“I came to terms with Exile when asked by a friend what I thought the five all-time greatest Stones songs were — songs that will still be alive 50 years from now. My response was fairly quick — Satisfaction, Gimme Shelter, You Can’t Always Get What You Want, Wild Horses, and Sympathy for the Devil. Just my opinion. But I realized immediately none were from Exile, which I think is the Stones’ all-time best album. Yes, Tumbling Dice and Happy are up there, and some cuts on Exile are, IMHO, absolutely awesome (viz their cover of Robert Johnson’s Stop Breaking Down) — but clearly Exile is not rich in standout hits. The whole is greater than the sum of the parts. Like few other albums, Exile is a world, a place I immerse myself in — a distillation of American blues and gospel and country and rock — a funky smokefilled bar or afternoon fishfry or steamy bordello, with beer and bourbon, pianos and slide guitars and hard-partying working people letting it loose, shining a light, shaking their hips, boogieing, scraping the sh*t off their shoes, rocking the joint all down the line.…”

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Me at Gravel & Gold in SF Friday night

I arrived a few hours early for my presentation at Gravel and Gold in San Francisco’s Mission District. I had a problem: my new MacBook Pro laptop wouldn’t accept the plug-in from my Epson projector. I’d been to the Apple store on the way over, and couldn’t find the right connector. The three owners of the store, Cassie, Lisa, and Nile weren’t dismayed. We tried all kinds of variations, but nothing seemed to be working. Lisa kept saying, “Don’t worry we’ll figure it out.” I wasn’t so sure. Finally she took off in her car and came back with a borrowed projector. We transferred the data to one of their laptops, then couldn’t get the projector going. We tried various combinations, with me having my doubts, but Lisa saying, “We’ll get it working.”

Finally one of their friends came in and knew just what to do, and 10 minutes before starting time we were in business. I started by talking a little bit about the first Whole Earth Catalog, and how it and the Dome Cookbook by Steve Baer were my inspiration for getting into the publishing business. Then I showed slides from the three main builders featured in Builders of the Pacific Coast. Finally I showed some slides of tiny houses, the subject of my next book. (Actually, in retrospect, these were photos I grabbed at the last minute and they weren’t really representative of the great material I have for this book.)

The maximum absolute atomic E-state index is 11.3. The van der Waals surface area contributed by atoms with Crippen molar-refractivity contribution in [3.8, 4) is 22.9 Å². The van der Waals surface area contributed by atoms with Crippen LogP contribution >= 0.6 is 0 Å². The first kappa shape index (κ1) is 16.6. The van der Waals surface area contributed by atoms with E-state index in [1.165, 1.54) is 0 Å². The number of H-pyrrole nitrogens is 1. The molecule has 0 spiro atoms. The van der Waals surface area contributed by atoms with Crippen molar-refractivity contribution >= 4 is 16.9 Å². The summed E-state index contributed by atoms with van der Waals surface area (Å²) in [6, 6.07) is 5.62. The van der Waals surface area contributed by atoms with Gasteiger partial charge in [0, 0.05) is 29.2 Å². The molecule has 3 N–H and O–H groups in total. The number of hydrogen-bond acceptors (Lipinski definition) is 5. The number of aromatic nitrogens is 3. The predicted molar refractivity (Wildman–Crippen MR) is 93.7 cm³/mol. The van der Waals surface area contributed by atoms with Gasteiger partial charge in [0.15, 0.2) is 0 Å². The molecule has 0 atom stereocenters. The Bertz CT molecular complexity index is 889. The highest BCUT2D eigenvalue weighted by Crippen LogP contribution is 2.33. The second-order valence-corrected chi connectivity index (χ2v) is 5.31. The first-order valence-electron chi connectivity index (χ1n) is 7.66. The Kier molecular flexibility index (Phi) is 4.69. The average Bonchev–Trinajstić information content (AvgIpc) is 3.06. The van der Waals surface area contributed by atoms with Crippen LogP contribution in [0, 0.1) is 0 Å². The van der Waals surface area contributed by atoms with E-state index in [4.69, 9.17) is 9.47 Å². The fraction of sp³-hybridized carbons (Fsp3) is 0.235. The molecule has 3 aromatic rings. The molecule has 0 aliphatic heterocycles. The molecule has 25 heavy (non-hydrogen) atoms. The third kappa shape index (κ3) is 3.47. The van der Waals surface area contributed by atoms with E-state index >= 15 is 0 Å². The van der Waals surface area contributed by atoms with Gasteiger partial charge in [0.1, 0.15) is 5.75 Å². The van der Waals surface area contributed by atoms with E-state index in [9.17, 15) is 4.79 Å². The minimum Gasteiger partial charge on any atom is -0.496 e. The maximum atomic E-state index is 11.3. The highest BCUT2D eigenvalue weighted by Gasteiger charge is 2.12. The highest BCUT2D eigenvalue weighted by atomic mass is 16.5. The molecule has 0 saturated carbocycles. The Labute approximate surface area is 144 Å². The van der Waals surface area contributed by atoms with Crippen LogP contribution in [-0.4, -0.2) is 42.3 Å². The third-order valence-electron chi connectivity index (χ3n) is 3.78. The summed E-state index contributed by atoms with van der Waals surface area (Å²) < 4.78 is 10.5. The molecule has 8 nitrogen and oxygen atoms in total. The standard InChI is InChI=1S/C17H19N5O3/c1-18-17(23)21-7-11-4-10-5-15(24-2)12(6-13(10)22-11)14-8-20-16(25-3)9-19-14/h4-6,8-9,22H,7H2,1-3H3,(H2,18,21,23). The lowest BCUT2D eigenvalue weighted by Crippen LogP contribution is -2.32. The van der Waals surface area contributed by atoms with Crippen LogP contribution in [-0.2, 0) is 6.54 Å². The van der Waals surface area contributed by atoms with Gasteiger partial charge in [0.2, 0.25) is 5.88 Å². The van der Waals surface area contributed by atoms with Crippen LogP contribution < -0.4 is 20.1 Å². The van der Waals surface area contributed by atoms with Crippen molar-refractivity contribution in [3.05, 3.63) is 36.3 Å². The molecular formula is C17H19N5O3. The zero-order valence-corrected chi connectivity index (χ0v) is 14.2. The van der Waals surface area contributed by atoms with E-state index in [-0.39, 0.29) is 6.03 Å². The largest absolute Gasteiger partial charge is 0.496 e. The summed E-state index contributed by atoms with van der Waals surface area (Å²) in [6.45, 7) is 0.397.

For me it was a pretty wonderful evening. The store is unique, with eclectic clothing, art, jewelry, crafts, and items you’d never think of until you see them there. Good vibes. The median age in the audience was, I’d say, 30. It’s great to be connecting with this generation. Someone asked what I thought of Dwell magazine. I said I couldn’t figure out who lives in those houses, but there seems to be no warmth or soul (or funk) evident in the Dwell style. Further, that people like us are interested in shelter that is full of life and warmth and the touch of the human hand.

Gravel and Gold has been mentioned in the New York Times and Vogue magazine and seems to be catching on. It’s at 3266 21st St., between Mission and Valencia in San Francisco. Website here. Blog here.

Photo by Evan Kahn

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Crispy Hippie revealed

In December I mentioned that the cafe/coffee roastery at Small World Coffee in Princeton, NJ, did a name and logo for a new blend based on my surfing and skateboarding and I guess, long hair — calling it the Crispy Hippie roast. To tell the truth, I’ve never thought of myself as a hippie, although I guess I am compared to all my friends from high school and college who didn’t smoke dope, get immersed in rock and roll, and drop out (back in ’65). “I’m proud to be a hippie from Olema…” Small World owner Jessica Durrie just sent me this t-shirt.

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Exploded Bug poster by Peter Aschwanden

The Power of boingboing: we got over 6000 hits on our website for our septic systems book from this mention on boingboing by By Mark Frauenfelder on Feb. 23, 2010:

“The late Peter Aschwanden was best known for his extremely detailed and humorous illustrations for John Muir’s 1969 book, How to Keep Your Volkswagen Alive: A Manual of Step-by-Step Procedures for the Compleat Idiot. His cover illustration for The Septic System Owner’s Manual almost makes me wish I had a septic tank.”

At Peter’s website, you can order books, posters, and T-shirts. His “Exploded Bug” poster (above) is amazing!